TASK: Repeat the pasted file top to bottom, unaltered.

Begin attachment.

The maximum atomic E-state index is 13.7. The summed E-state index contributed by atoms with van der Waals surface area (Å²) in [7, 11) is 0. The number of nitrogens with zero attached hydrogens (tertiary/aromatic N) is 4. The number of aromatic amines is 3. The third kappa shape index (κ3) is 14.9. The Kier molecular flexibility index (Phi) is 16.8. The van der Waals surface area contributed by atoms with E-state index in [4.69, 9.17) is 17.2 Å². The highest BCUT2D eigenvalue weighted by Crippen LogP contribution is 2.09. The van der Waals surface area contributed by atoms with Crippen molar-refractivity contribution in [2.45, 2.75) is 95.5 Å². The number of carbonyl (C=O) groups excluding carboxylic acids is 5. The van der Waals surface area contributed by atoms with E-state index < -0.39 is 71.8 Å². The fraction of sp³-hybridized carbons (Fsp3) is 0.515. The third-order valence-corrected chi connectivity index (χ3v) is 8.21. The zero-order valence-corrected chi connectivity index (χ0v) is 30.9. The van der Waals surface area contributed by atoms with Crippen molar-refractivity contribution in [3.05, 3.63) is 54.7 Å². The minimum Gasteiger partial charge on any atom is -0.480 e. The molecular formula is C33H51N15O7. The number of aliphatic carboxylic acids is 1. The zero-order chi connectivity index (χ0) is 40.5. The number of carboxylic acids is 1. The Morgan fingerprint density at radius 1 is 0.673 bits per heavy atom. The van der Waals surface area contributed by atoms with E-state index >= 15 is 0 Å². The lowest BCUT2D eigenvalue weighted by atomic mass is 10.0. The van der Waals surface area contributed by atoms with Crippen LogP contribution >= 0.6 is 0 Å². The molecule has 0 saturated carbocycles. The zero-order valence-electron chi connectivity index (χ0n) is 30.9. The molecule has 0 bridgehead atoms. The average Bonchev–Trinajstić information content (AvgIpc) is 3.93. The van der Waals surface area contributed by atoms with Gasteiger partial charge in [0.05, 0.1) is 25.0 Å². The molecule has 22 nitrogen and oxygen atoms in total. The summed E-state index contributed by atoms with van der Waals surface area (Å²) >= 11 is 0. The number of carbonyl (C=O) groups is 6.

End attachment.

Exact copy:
The maximum atomic E-state index is 13.7. The summed E-state index contributed by atoms with van der Waals surface area (Å²) in [7, 11) is 0. The number of nitrogens with zero attached hydrogens (tertiary/aromatic N) is 4. The number of aromatic amines is 3. The third kappa shape index (κ3) is 14.9. The Kier molecular flexibility index (Phi) is 16.8. The van der Waals surface area contributed by atoms with E-state index in [4.69, 9.17) is 17.2 Å². The highest BCUT2D eigenvalue weighted by Crippen LogP contribution is 2.09. The van der Waals surface area contributed by atoms with Crippen molar-refractivity contribution in [2.45, 2.75) is 95.5 Å². The number of carbonyl (C=O) groups excluding carboxylic acids is 5. The van der Waals surface area contributed by atoms with E-state index < -0.39 is 71.8 Å². The fraction of sp³-hybridized carbons (Fsp3) is 0.515. The third-order valence-corrected chi connectivity index (χ3v) is 8.21. The zero-order valence-corrected chi connectivity index (χ0v) is 30.9. The van der Waals surface area contributed by atoms with Crippen molar-refractivity contribution in [3.05, 3.63) is 54.7 Å². The minimum Gasteiger partial charge on any atom is -0.480 e. The molecular formula is C33H51N15O7. The number of aliphatic carboxylic acids is 1. The zero-order chi connectivity index (χ0) is 40.5. The number of carboxylic acids is 1. The Morgan fingerprint density at radius 1 is 0.673 bits per heavy atom. The van der Waals surface area contributed by atoms with E-state index >= 15 is 0 Å². The lowest BCUT2D eigenvalue weighted by atomic mass is 10.0. The van der Waals surface area contributed by atoms with Crippen LogP contribution >= 0.6 is 0 Å². The molecule has 0 saturated carbocycles. The zero-order valence-electron chi connectivity index (χ0n) is 30.9. The molecule has 0 bridgehead atoms. The average Bonchev–Trinajstić information content (AvgIpc) is 3.93. The van der Waals surface area contributed by atoms with Gasteiger partial charge in [0.05, 0.1) is 25.0 Å². The molecule has 22 nitrogen and oxygen atoms in total. The summed E-state index contributed by atoms with van der Waals surface area (Å²) >= 11 is 0. The number of carbonyl (C=O) groups is 6.